Sell-Side M&A Checklist

Sell-Side M&A Checklist: 21 Ways to Maximize Business Value before Selling

Recently I was introduced to the founder of a company that he has successfully ran for 17 years. Hearing I’m an M&A guy he said “I want to sell my company.” I asked how much pre-market preparation had he done. Had he done it right? Has he taken the right steps with a Sell Side M&A Checklist to maximize business value before selling?

He had not done any preparation to maximize value in a sell-side M&A process.

So I offered him a sell-side M&A checklist: 21 ways to maximize business value before selling.

If you’re a founder, a CEO or an investor in a privately owned middle market business and you are thinking about selling, please consider the upside of preparation. Maximizing value before you go to market is your top priority.

There are a ton of avoidable deal breakers that you don’t even know about.

Selling your company is complicated and you have to do it right the first time to maximize value. For you, we have prepared a unique sell-side M&A checklist: 21 ways to maximize business value before selling.

Preparing Early is Key to Success when Considering Running a Sell-Side M&A Process

There are three major categories that every business is built on:

  1. Product and/or Service
  2. Finance
  3. Organization

Either there’s a problem you have but don’t want or there’s a result you want but don’t have

By assessing your goals, resources, processes and analyses you can gain valuable insights on your strategy and the tactics that will take you to the next level—the result is an alignment map.

Most businesses begin as a product and/or service idea. The rest follows. If you’ve made it far enough to actually sell, meaning you have consistent top line growth and some degree of earnings consistency over the past few years, you need to focus on all three categories. The reason is, each category requires very different skills and attention to detail to get right. Here’s what I mean:

  1. Product and/or Service is the realm of the CEO, the visionary, who needs to ensure product/market fit
  2. Finance is the realm of the CFO, the financial analyst, the individual who can make sense of crazy amounts of data and make informed decisions about spending
  3. Organization is the realm of the COO, the motivator, the individual with great people skills and the ability to fulfill the product and/or service delivery consistently at scale

Sell-Side M&A Checklist

There are three leadership pillars that hold up every company, including:

  1. Product / Service
  2. Organization
  3. Finance

Because due diligence will likely be conducted with a similar approach, we should start with the end in mind. By organizing the data we’re going to need to (1) prepare the sell-side management materials, (2) write an effective Confidential Information Memorandum and (3) move a transaction successfully through due diligence to closing.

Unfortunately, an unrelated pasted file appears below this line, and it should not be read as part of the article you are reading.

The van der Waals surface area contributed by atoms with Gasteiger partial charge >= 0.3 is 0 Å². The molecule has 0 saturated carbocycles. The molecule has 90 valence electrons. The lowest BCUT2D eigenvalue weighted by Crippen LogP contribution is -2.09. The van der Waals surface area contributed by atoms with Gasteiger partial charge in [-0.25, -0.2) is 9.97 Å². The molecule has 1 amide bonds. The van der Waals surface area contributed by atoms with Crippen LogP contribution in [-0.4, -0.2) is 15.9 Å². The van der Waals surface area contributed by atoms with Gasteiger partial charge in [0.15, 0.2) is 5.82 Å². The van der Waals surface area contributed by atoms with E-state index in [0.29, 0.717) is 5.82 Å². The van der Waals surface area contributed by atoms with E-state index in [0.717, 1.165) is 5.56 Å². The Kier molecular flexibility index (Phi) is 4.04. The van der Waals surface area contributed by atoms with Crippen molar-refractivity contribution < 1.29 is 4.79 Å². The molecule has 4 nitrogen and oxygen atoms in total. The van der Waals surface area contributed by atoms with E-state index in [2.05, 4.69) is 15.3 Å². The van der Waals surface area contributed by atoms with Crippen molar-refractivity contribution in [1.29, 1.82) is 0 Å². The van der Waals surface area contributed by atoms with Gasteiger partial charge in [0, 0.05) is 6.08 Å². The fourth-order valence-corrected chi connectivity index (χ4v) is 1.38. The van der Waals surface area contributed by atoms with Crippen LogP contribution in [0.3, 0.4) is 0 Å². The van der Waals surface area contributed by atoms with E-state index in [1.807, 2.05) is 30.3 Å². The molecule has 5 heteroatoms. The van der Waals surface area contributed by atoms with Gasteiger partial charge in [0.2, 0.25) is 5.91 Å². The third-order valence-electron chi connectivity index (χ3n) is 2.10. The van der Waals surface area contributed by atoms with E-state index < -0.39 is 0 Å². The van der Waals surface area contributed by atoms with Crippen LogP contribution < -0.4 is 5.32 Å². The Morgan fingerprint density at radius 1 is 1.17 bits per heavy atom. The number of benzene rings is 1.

Products & Services

All businesses start with what you sell: either products, services or a combination of both are the mainstays of any business. You have to sell first, or nothing else matters.


Efficiency is the theme with how your organization is structured and how well it delivers your products or services.


Not that there is a definite sequence to the three leadership pillars, but finance is, in part, about measuring organizational performance. When you run the drill every day, month, quarter and year, your CFO can measure actual versus projected results.

One of the biggest challenges facing owners of privately held businesses is the ability sell their companies at maximum value. In order to successfully sell owners need to plan ahead. Key components to a successful sale include strategy, finance and operations.

It is a lot of work to sell your company and more stressful than most sellers anticipate. To get the maximum enterprise value for what you have built it is important to take the right steps before you start the process. The most effective way to maximize value? Use an M&A advisor to prepare you and your company, prepare the vast array of requisite documents and run the sell-side M&A process.

Related: What to Expect from your M&A Advisor

  1. Six planning steps every entrepreneur should do now to be in a better position to sell
  2. Do business with potential buyers
  3. Reach out to potential buyer decision makers (CEO’s)
  4. Create a data room structure for key documents and feed it
  5. Messaging – what do you have that they care about – articulate this
  6. Be vigilant about non-competes, IP assignment etc.
  7. Clean-up & document- client (signed contracts), founder, and employee issues

Start early and find a good M&A advisor – it’s a longer and more complicated process than most entrepreneurs may think.

  1. Clean-up all your issues – Client, founder, and employee to start with, every company has them, address and fix issues now in the planning process.
  2. The list – Create an exhaustive list of potential buyers. Start with existing partners and customers but remember that this is just the beginning. Take a 10,000-foot view of the core value your technology provides. Scan the globe for companies that could benefit from the team/talent/skills and the product functionality/IP/technology that you have to offer.